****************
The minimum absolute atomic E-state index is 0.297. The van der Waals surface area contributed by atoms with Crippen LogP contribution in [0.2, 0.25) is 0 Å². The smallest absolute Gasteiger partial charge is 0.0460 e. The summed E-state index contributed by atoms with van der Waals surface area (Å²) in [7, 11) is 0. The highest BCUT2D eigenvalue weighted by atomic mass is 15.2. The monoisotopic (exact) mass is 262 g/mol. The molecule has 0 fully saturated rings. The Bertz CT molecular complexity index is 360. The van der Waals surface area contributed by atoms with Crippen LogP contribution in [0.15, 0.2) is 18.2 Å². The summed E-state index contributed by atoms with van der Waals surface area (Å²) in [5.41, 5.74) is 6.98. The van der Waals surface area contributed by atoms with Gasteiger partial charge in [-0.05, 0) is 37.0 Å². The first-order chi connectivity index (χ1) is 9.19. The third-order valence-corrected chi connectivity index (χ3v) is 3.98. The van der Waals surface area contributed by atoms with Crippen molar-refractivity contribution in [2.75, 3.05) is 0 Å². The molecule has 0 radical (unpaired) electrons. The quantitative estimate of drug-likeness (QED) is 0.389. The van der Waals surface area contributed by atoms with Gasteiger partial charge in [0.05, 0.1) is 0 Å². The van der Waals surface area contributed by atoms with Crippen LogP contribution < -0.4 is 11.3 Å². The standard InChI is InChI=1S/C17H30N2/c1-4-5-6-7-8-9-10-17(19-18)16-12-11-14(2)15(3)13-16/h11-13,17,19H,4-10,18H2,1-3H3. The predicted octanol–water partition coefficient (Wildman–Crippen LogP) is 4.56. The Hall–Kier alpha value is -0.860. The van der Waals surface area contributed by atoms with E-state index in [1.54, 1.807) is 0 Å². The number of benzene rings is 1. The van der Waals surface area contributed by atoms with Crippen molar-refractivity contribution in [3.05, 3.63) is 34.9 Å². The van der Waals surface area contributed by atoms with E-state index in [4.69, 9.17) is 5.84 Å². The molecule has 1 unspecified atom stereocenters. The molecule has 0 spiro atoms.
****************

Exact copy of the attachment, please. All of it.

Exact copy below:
The minimum absolute atomic E-state index is 0.297. The van der Waals surface area contributed by atoms with Crippen LogP contribution in [0.2, 0.25) is 0 Å². The smallest absolute Gasteiger partial charge is 0.0460 e. The summed E-state index contributed by atoms with van der Waals surface area (Å²) in [7, 11) is 0. The highest BCUT2D eigenvalue weighted by atomic mass is 15.2. The monoisotopic (exact) mass is 262 g/mol. The molecule has 0 fully saturated rings. The Bertz CT molecular complexity index is 360. The van der Waals surface area contributed by atoms with Crippen LogP contribution in [0.15, 0.2) is 18.2 Å². The summed E-state index contributed by atoms with van der Waals surface area (Å²) in [5.41, 5.74) is 6.98. The van der Waals surface area contributed by atoms with Gasteiger partial charge in [-0.05, 0) is 37.0 Å². The first-order chi connectivity index (χ1) is 9.19. The third-order valence-corrected chi connectivity index (χ3v) is 3.98. The van der Waals surface area contributed by atoms with Crippen molar-refractivity contribution in [2.75, 3.05) is 0 Å². The molecule has 0 radical (unpaired) electrons. The quantitative estimate of drug-likeness (QED) is 0.389. The van der Waals surface area contributed by atoms with Gasteiger partial charge in [0.05, 0.1) is 0 Å². The van der Waals surface area contributed by atoms with Crippen LogP contribution < -0.4 is 11.3 Å². The standard InChI is InChI=1S/C17H30N2/c1-4-5-6-7-8-9-10-17(19-18)16-12-11-14(2)15(3)13-16/h11-13,17,19H,4-10,18H2,1-3H3. The predicted octanol–water partition coefficient (Wildman–Crippen LogP) is 4.56. The Hall–Kier alpha value is -0.860. The van der Waals surface area contributed by atoms with E-state index in [1.54, 1.807) is 0 Å². The number of benzene rings is 1. The van der Waals surface area contributed by atoms with Crippen molar-refractivity contribution in [3.05, 3.63) is 34.9 Å². The van der Waals surface area contributed by atoms with E-state index in [4.69, 9.17) is 5.84 Å². The molecule has 1 unspecified atom stereocenters. The molecule has 0 spiro atoms.